Video above: Possible link between diabetes and COVID-19 being investigated

Prediabetes in America’s youth follows a worrying trend: Percentages among children have more than doubled in about 20 years, according to a new study.

The increase was seen in almost every subpopulation of young Americans, regardless of income, nationality and education, he said. author of the study Junxiu LiuAssistant Professor of Science and Population Health Policy at the Icahn School of Medicine in Mount Sinai, New York.

The study, published in the journal JAMA Pediatricsincluded children aged 12 to 19 and examined data in the U.S. National Health and Nutrition Examination Survey of the Centers for Disease Control and Prevention. from 1999 to 2018. During the same period, the percentage of prediabetes in adolescents increased from 11.6% to 28.2%. , is growing quite steadily in this time frame.

Prediabetes is very common in adults, but 80% of those infected do not know they have it, according to the CDC. The condition is characterized by blood sugar levels that are higher than normal but not yet on the verge of diabetes and increases the risk of developing Type 2 diabetesheart disease and Stroke.

“If we do not intervene, children with prediabetes have a higher risk of developing diabetes and also have a higher risk of all cardiovascular disease,” Liu said.

The study is well done and adds to a wealth of knowledge about related trends in diabetes and American youth, according to Dr. Robert Gabaychief scientist and physician of the American Diabetes Society.

“As a society, we need to work together to reduce obesity and prediabetes in young people,” Gabbay said. “This will take a broader approach to public health from work to schools, families and, above all, the availability of healthy food with a particular emphasis on the most at-risk populations, such as the young population.”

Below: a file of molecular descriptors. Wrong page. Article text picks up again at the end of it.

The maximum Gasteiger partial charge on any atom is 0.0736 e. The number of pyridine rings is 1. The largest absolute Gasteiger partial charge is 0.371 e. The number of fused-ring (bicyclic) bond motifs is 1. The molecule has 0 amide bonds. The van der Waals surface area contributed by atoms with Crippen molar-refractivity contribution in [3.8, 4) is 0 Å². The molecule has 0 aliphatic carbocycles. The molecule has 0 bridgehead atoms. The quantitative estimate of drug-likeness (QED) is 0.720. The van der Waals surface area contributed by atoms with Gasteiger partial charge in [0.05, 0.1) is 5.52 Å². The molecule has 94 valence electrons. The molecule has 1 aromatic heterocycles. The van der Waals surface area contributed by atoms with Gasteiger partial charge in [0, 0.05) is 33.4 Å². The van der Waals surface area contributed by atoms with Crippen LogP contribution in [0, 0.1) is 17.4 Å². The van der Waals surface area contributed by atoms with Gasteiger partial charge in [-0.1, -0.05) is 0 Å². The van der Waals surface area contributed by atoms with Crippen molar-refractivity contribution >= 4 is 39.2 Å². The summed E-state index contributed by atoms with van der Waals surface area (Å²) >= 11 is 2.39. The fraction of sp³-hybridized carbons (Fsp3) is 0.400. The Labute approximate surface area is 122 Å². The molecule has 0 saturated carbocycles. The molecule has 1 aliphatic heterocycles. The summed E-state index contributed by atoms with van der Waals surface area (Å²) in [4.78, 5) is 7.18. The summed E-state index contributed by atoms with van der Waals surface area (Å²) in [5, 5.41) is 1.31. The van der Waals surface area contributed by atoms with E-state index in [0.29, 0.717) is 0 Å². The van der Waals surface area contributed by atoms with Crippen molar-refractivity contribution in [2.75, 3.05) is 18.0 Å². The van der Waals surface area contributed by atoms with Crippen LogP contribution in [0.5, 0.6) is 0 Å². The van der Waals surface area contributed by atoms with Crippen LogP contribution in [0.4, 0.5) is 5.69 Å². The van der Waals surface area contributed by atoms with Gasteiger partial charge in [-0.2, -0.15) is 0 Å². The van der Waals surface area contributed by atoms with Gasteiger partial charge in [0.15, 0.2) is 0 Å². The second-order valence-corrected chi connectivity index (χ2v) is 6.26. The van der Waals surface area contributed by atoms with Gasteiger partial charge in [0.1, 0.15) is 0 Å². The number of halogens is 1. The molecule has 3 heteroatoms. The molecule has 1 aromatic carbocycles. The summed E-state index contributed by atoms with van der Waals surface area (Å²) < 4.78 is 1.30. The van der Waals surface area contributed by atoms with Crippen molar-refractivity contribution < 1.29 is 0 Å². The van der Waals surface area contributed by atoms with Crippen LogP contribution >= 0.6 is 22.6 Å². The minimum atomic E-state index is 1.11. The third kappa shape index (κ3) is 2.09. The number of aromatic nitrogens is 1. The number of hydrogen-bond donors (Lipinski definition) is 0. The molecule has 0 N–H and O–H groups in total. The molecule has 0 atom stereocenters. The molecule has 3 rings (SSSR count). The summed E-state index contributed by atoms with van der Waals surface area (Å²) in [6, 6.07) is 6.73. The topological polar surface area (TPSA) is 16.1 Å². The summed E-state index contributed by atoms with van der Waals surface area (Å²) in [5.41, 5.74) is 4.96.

What the study could not answer is why prediabetes has increased, Liu said, and that is the next question that future research should ask.

What parents and carers can do

There may still be questions about what causes the rise, but Liu and Gabbay said a healthy lifestyle is a great place for families to start reducing their risk.

Most children should have regular physical activity, reduce screen time, spend more time outdoors, eat healthily and get enough sleep, Liu said.

The researchers observed a five-year reduction in the amount of physical activity that children up to 6 years old do per day. according to a 2019 study published in the journal Pediatrics. At the same time, children aged 8 to 12 have almost five hours of projection per day, while children aged 13 to 18 spend more than seven hours glued to their screens. according to a 2019 report by Common Sense Mediaa non-profit group that provides entertainment and technology suggestions for families.

Moving children off the screen and moving can be a challenge for some, so CNN co-founder Stephanie Mansour, presenter of “Step It Up With Steph” on PBS, suggested you work with your child to find what suits them – whether it is team sports. swimming on a summer day or going for a family hike.

“Allowing your child to find out what sports or physical activities he or she is interested in early can give him or her something to look forward to while maintaining good health and fitness throughout the school year,” Mansour said.

And when it comes to healthy eating, it does not have to be a struggle.

“Listen to the signs of your child’s hunger, model a healthy diet, incorporate healthy supplements into meals he already likes, and provide healthy foods (and less unhealthy foods),” he said. Alexis WoodAssistant Professor of Pediatric Nutrition at Baylor College of Medicine and lead author of a new scientific statement from the American Society of Cardiology.

Prediabetes has more than doubled in American children. Here’s how to reduce your kids’ risk Source link Prediabetes has more than doubled in American children. Here’s how to reduce your kids’ risk